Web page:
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10 Accounting Terms Every Startup Founder Should Know

Accounting
Article
09/24/2015

Although the concepts behind these accounting terms are important to the financial health of a business, many entrepreneurs and new business owners are not necessarily familiar with the terminology. Of course, most owners didn't get into business to be bookkeepers or accountants; nevertheless, these terms and principles are a clear-cut indicator of how well a business is doing, and therefore should be understood on a basic level.

Here are 10 commonly used accounting terms every startup founder should know:

1. Assets/Liabilities

"Assets" include anything with monetary value that a company owns outright and that serves as a potential source of future financial benefit. Assets usually include cash, equipment, office space, inventory, vehicles, computers, etc. "Liabilities" encompass anything related to money a business owes and that must be paid back in full, i.e., debts, notes payable, accounts payable, etc.

2. Operating Expenses

This refers to costs incurred by a business for such things as rent, utilities, phone bills, tax, and interest.

3. Equity vs. Debt

By and large, startup founders rely on outside funding to get their businesses going. "Equity"—ownership in your business—is what you sell to banks or investors in order to obtain the cash you need for equipment, operating expenses, etc. "Debt" refers to loans from banks that you must repay, with interest, at a later date.

"Equity versus debt is a critical decision for any entrepreneur," noted Jed Simon, CEO of FastPay, "and it is important to know the difference as the future of your business may depend on it."

4. Gross Revenue vs. Net Income

"Gross revenue" is how much money clients and customers pay to a business. "Net income" refers to money that remains after a business has paid its expenses.

5. Gross Margin

This is the percentage of total sales revenue a business earns after deducting the costs of the production of goods or services. A higher percentage represents a greater amount a business retains on each dollar of sales.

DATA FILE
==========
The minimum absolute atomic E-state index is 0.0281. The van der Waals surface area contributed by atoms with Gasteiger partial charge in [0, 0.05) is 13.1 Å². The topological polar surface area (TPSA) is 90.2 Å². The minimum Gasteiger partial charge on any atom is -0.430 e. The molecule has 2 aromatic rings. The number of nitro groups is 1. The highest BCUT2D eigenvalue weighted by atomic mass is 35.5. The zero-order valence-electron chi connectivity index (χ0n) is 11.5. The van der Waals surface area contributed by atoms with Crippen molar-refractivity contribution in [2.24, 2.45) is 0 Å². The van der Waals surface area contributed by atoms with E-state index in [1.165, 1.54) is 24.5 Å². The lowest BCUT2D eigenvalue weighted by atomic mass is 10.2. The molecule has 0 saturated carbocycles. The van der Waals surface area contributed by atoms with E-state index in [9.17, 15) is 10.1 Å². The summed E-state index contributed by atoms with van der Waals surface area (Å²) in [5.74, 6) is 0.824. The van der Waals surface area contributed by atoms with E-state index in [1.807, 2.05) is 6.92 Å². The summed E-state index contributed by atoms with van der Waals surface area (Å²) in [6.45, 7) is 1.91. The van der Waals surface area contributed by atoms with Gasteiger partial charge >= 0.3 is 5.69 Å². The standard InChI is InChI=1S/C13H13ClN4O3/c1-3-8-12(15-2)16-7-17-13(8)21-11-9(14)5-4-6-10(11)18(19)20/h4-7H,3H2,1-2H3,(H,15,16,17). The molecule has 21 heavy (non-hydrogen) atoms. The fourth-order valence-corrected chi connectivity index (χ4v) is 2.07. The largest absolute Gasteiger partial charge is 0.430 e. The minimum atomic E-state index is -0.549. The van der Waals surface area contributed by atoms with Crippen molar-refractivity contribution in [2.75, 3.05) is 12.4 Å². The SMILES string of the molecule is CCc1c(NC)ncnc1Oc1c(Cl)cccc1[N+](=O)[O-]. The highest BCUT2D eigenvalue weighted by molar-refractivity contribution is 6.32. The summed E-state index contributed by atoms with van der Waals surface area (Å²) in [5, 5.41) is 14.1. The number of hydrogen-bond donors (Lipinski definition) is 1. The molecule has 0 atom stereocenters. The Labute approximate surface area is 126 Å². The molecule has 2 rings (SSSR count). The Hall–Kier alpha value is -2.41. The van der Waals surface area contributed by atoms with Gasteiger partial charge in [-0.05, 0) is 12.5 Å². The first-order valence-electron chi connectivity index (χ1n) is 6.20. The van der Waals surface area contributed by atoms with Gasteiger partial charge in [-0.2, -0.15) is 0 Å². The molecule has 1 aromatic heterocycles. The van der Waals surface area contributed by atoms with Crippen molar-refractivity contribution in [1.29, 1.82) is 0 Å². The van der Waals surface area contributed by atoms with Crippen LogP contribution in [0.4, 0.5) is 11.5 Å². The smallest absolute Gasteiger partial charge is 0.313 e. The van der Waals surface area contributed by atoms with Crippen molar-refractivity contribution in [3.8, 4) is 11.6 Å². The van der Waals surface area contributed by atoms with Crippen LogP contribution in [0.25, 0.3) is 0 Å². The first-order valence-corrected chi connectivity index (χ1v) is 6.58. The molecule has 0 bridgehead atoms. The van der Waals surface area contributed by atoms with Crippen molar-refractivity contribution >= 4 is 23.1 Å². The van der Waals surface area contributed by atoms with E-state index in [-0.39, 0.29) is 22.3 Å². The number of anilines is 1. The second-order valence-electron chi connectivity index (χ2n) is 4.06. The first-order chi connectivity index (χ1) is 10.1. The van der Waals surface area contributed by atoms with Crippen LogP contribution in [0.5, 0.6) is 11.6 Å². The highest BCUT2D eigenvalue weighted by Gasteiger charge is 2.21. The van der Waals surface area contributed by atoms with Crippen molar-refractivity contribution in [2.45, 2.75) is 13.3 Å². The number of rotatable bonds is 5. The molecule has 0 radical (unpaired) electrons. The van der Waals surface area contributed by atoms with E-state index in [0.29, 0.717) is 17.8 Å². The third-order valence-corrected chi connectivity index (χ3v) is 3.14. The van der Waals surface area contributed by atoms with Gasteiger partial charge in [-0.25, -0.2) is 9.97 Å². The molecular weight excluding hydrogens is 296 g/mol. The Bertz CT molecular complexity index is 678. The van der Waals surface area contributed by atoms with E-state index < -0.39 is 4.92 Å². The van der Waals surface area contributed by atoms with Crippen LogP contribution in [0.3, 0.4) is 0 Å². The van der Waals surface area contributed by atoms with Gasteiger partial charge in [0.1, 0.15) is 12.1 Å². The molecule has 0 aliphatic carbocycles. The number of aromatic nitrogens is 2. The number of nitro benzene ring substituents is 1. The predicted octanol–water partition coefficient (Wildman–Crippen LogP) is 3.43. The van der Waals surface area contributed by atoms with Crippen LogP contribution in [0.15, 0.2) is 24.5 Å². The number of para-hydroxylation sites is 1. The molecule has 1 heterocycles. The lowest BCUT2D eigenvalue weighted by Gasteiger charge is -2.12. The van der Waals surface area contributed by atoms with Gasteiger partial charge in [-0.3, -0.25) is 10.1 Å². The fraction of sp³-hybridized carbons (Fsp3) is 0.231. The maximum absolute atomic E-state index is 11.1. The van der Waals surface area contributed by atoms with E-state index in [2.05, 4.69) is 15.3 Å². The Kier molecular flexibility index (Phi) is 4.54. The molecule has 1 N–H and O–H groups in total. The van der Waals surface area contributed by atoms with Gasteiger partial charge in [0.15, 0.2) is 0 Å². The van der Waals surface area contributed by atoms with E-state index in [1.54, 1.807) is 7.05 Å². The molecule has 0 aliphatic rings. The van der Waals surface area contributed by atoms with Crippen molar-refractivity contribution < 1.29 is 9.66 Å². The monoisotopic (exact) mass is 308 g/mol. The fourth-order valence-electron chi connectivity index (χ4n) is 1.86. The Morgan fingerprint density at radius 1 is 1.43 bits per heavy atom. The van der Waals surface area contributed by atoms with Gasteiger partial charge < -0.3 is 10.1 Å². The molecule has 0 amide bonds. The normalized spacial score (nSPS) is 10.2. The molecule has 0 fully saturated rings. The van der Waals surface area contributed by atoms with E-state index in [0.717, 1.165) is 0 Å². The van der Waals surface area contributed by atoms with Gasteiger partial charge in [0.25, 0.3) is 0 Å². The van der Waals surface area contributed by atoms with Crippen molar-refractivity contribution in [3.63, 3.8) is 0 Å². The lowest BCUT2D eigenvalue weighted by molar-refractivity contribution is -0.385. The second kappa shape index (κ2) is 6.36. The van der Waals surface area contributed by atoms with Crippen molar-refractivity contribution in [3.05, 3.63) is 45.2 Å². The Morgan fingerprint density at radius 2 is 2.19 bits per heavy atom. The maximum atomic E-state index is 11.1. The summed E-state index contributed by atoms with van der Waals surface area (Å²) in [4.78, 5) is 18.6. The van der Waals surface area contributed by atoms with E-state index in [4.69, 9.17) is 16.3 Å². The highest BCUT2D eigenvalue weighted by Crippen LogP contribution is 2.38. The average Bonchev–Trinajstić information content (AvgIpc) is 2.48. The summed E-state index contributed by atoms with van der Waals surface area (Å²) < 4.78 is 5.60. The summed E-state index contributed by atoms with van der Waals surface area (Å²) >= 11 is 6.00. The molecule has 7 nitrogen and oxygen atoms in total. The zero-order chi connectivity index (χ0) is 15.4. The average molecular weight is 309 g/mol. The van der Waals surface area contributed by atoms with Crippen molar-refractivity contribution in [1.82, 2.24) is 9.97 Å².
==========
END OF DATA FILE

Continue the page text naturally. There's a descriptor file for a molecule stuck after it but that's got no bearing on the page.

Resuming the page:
6. Variable vs. Fixed Costs

Just as it sounds, "variable costs" describe expenses that go up or down, depending on the volume of sales. These costs (also known as "cost of goods sold" or "cost of revenue") includes supplies and raw materials, sales commissions, the services of independent contractors, and so on. By their nature, variable costs are often difficult to calculate ahead of time.

"Fixed costs," on the other hand, stay the same regardless of how much you sell of your goods or services. These "operational costs" usually include employee salaries, business insurance, rent, utilities, insurance, advertising and marketing. Such costs aren't linked to an individual sale.

7. Depreciation

Some, if not most, business assets decrease in value over time. An office printer, for example, loses value for each year of physical and operational deterioration. Accountants use depreciation to assess the amount of business expenses that can be taken out of tax obligations.

8. Cash Flow

The money you generate and the amount spent during a given time-frame is called "cash flow." Because it reflects the ability to pay operational expenses (based on how much cash a business has on hand), it's a commonly used metric for the state of a business's financial well-being.

9. Accounts Payable/Receivable

These terms refer to the amount of money you have to pay out in terms of bills and the money you have yet to receive from the sales of your goods or services.

10. Accounting and Bookkeeping

The terms "accounting" and "bookkeeping" are often interchangeable in the minds of business owners. A bookkeeper records financial data. Accountants take that data and use it to forecast the best future opportunities for that business. There's some overlap from time to time, but entrepreneurs should understand the differences between these two services.

It's not necessary to be a financial wizard to succeed as a startup business. But not knowing basic financial terms could cause issues for entrepreneurs now or in the future.

 

This website contains articles posted for informational and educational value. Paychex is not responsible for information contained within any of these materials. Any opinions expressed within materials are not necessarily the opinion of, or supported by, Paychex. The information in these materials should not be considered legal or accounting advice, and it should not substitute for legal, accounting, and other professional advice where the facts and circumstances warrant.
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